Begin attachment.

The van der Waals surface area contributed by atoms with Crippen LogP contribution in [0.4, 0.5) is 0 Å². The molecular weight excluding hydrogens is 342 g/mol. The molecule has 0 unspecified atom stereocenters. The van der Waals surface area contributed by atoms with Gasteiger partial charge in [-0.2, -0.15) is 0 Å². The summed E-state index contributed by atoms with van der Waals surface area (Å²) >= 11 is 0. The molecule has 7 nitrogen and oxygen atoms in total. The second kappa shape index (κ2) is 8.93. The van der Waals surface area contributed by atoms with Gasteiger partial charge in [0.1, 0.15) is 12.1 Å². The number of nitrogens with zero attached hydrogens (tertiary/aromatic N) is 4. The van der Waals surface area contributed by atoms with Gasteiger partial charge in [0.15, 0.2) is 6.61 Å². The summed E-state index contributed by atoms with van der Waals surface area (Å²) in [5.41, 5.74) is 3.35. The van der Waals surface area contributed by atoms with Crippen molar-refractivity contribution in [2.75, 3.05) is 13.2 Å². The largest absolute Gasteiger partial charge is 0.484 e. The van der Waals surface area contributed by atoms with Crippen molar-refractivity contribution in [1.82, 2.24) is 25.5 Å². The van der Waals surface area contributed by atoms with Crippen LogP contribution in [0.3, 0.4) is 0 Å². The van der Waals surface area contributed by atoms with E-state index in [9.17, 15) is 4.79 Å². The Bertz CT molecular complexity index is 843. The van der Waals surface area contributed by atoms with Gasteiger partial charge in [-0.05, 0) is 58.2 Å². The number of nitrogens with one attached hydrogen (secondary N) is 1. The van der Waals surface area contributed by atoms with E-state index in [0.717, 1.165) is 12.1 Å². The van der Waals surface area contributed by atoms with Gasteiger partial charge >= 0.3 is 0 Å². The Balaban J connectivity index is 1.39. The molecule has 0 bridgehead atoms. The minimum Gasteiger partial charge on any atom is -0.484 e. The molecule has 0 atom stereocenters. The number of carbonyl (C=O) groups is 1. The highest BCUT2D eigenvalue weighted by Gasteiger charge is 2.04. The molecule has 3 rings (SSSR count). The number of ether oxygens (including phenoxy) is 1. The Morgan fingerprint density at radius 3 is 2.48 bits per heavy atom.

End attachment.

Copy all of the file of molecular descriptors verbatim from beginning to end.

The van der Waals surface area contributed by atoms with Crippen LogP contribution in [0.4, 0.5) is 0 Å². The molecular weight excluding hydrogens is 342 g/mol. The molecule has 0 unspecified atom stereocenters. The van der Waals surface area contributed by atoms with Gasteiger partial charge in [-0.2, -0.15) is 0 Å². The summed E-state index contributed by atoms with van der Waals surface area (Å²) >= 11 is 0. The molecule has 7 nitrogen and oxygen atoms in total. The second kappa shape index (κ2) is 8.93. The van der Waals surface area contributed by atoms with Gasteiger partial charge in [0.1, 0.15) is 12.1 Å². The number of nitrogens with zero attached hydrogens (tertiary/aromatic N) is 4. The van der Waals surface area contributed by atoms with Gasteiger partial charge in [0.15, 0.2) is 6.61 Å². The summed E-state index contributed by atoms with van der Waals surface area (Å²) in [5.41, 5.74) is 3.35. The van der Waals surface area contributed by atoms with Crippen molar-refractivity contribution in [2.75, 3.05) is 13.2 Å². The largest absolute Gasteiger partial charge is 0.484 e. The van der Waals surface area contributed by atoms with Crippen molar-refractivity contribution in [1.82, 2.24) is 25.5 Å². The van der Waals surface area contributed by atoms with Crippen LogP contribution in [0.3, 0.4) is 0 Å². The van der Waals surface area contributed by atoms with E-state index in [9.17, 15) is 4.79 Å². The Bertz CT molecular complexity index is 843. The van der Waals surface area contributed by atoms with Gasteiger partial charge in [-0.05, 0) is 58.2 Å². The number of nitrogens with one attached hydrogen (secondary N) is 1. The van der Waals surface area contributed by atoms with E-state index in [0.717, 1.165) is 12.1 Å². The van der Waals surface area contributed by atoms with Gasteiger partial charge >= 0.3 is 0 Å². The Balaban J connectivity index is 1.39. The molecule has 0 bridgehead atoms. The minimum Gasteiger partial charge on any atom is -0.484 e. The molecule has 0 atom stereocenters. The number of carbonyl (C=O) groups is 1. The highest BCUT2D eigenvalue weighted by Gasteiger charge is 2.04. The molecule has 3 rings (SSSR count). The number of ether oxygens (including phenoxy) is 1. The Morgan fingerprint density at radius 3 is 2.48 bits per heavy atom.